FIG. 2 is a simlified representation of an embodiment of the machine of FIG. 1.

Referring to FIG. I, the synchronous electric machine comprises an excitation winding 1, a rectifier 2 energizing this winding, and a three-phase armature winding 3 with two circuits in each phase: circuits 4 and 5 in phase A, circuits 6 and 7 in phase B, and circuits 8 and 9 in phase C. The circuits of each phase are wound with different pitches, the circuits 4, 6 and 8 having one winding pitch and the circuits 5, 7, 9, another. The like terminals A' and A of the circuits 4 and 5, B and B" of the circuits 6 and 7, and C and C" of the circuits 8 and 9 are interconnected to form terminals A, B and C of the respective phases. Free terminals X, Y and Z of the circuits 4, 6 and 8 with one winding pitch are interconnected to form a neutral point 0', while free terminals X", Y" and Z" of the circuits 5, 7 and 9 with the other winding pitch are interconnected to form another neutral point 0, the rectifier 2 being connected to both neutral points.

Due to the fact that the circuits of the phases of the armature winding 3 are wound with different pitches,

3 the values of the third emf harmonics E of the circuits 4, 6, 8 and E of the circuits 5, 7, 9 are different as can be seen from FIG. 1. At the same time, the values of the third emf harmonics of the circuits with respect to the neutral points and O coincide in phase as in the case of phases of a symmetrical three-phase winding. Therefore, the third emf harmonic is absent across the terminals A, B and C of the machine. Being a sum of E and E in parallel circuits X-A-A"-X", Y-B'- B"-Y" and Z-C'-C"-Z, the third emfharmonic manifests itself at the neutral points 0 and O" as a singlephase triple-frequency voltage E E E due to the third harmonic of the machine air-gap field.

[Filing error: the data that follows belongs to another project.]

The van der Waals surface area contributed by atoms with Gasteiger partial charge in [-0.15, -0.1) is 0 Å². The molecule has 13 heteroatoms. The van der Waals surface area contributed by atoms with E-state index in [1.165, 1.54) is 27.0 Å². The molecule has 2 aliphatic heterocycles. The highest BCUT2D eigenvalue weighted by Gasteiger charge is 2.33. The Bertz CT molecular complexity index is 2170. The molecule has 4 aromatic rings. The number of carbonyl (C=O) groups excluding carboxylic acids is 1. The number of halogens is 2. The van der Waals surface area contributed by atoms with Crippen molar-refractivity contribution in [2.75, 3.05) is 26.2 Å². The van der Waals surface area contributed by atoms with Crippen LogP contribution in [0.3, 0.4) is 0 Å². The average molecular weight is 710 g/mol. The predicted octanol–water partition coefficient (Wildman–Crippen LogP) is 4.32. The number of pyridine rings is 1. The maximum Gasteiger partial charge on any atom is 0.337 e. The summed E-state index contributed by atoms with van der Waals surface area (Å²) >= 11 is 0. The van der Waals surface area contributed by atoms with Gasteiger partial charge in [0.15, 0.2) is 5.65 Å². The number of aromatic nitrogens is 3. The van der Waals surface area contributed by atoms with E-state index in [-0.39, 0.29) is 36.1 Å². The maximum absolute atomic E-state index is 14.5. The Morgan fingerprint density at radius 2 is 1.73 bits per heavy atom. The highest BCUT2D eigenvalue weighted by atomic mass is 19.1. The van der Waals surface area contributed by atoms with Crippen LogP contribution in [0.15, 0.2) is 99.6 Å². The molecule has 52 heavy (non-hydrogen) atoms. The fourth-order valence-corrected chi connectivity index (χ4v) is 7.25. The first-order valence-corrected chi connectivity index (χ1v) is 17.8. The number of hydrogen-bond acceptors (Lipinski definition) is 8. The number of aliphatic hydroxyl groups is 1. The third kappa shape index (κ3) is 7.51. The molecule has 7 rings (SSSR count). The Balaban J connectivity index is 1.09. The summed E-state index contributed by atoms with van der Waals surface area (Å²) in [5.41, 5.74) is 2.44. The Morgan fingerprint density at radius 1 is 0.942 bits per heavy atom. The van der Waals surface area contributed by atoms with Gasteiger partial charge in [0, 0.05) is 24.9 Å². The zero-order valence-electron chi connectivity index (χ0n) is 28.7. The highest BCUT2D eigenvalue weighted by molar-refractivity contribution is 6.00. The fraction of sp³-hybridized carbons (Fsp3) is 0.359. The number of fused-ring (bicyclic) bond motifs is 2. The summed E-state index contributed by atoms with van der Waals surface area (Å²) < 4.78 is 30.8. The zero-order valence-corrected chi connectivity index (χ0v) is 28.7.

Thus, the excitation winding 1 is energized from the neutral points 0 and 0 through the rectifier 2 with the field third harmonic separated in the armature winding of the machine.

Due to the generally known load dependence of the field third harmonic, such a machine ensures adequate excitation self-regulation.

However, due to the circuits of the armature winding phases being wound with different pitches, the values of the first harmonic emf of these circuits are not equal. This results equalizing currents through the armature winding causing additional losses.

To preclude this undesirable phenomenon, the number of turns in said phase circuits is made different, too. Therewith, the ratio between the numbers of turns in the circuits of the armature winding phases with different winding pitches is selected so as to ensure the equality of the first emf harmonic of these circuits.

Thus, with respect to the phase terminals A, B and C, the armature winding of the synchronous machine represented in FIG. 1 is a conventional armature winding with two parallel circuits, while, with respect to the neutral points 0' and 0, it serves as a source of singlephase triple-frequency voltage.

Consider now a specific embodiment of the herein disclosed synchronous machine with reference to FIG. 2, which shows a four-pole machine with 36 armature slots comprising an armature (for simplicity, the machine is shown in FIG. 2 in detail and an inductor 11 with poles. The slots of the armature IO receive the three-phase two-layer armature winding 3 composed of 36 coils, l2 coils in each phase.

The inductor accomodates, as usual, the excitation winding coils (not shown). The machine may be made standard, when the armature with the armature winding are stationary and the inductor with the excitation winding are rotary, and reversed, when the inductor with the excitation winding are stationary and the armature with the armature winding are rotary.